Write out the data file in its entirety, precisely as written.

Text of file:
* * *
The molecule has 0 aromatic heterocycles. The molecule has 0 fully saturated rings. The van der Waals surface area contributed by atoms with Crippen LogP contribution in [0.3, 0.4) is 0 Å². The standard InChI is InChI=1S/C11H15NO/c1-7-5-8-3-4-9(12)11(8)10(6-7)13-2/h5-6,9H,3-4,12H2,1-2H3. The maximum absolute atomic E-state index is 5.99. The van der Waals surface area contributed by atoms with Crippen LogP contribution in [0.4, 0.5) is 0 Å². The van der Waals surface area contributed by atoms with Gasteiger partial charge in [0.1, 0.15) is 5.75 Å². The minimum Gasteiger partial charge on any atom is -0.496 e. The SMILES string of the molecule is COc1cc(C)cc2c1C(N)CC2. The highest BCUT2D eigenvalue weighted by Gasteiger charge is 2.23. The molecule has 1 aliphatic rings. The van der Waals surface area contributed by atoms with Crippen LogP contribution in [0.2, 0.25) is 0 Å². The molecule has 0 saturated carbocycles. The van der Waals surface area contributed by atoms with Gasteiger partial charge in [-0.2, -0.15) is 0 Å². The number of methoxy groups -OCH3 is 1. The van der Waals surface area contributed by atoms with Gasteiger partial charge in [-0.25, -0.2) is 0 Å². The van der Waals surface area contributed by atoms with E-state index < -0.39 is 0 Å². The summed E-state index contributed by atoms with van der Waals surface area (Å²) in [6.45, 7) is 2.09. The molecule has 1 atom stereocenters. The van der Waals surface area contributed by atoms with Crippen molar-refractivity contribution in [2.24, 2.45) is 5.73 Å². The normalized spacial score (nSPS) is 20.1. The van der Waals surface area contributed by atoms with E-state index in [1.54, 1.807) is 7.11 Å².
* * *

The molecule has 0 aromatic heterocycles. The molecule has 0 fully saturated rings. The van der Waals surface area contributed by atoms with Crippen LogP contribution in [0.3, 0.4) is 0 Å². The standard InChI is InChI=1S/C11H15NO/c1-7-5-8-3-4-9(12)11(8)10(6-7)13-2/h5-6,9H,3-4,12H2,1-2H3. The maximum absolute atomic E-state index is 5.99. The van der Waals surface area contributed by atoms with Crippen LogP contribution in [0.4, 0.5) is 0 Å². The van der Waals surface area contributed by atoms with Gasteiger partial charge in [0.1, 0.15) is 5.75 Å². The minimum Gasteiger partial charge on any atom is -0.496 e. The SMILES string of the molecule is COc1cc(C)cc2c1C(N)CC2. The highest BCUT2D eigenvalue weighted by Gasteiger charge is 2.23. The molecule has 1 aliphatic rings. The van der Waals surface area contributed by atoms with Crippen LogP contribution in [0.2, 0.25) is 0 Å². The molecule has 0 saturated carbocycles. The van der Waals surface area contributed by atoms with Gasteiger partial charge in [-0.2, -0.15) is 0 Å². The number of methoxy groups -OCH3 is 1. The van der Waals surface area contributed by atoms with Gasteiger partial charge in [-0.25, -0.2) is 0 Å². The van der Waals surface area contributed by atoms with E-state index < -0.39 is 0 Å². The summed E-state index contributed by atoms with van der Waals surface area (Å²) in [6.45, 7) is 2.09. The molecule has 1 atom stereocenters. The van der Waals surface area contributed by atoms with Crippen molar-refractivity contribution in [2.24, 2.45) is 5.73 Å². The normalized spacial score (nSPS) is 20.1. The van der Waals surface area contributed by atoms with E-state index in [1.54, 1.807) is 7.11 Å².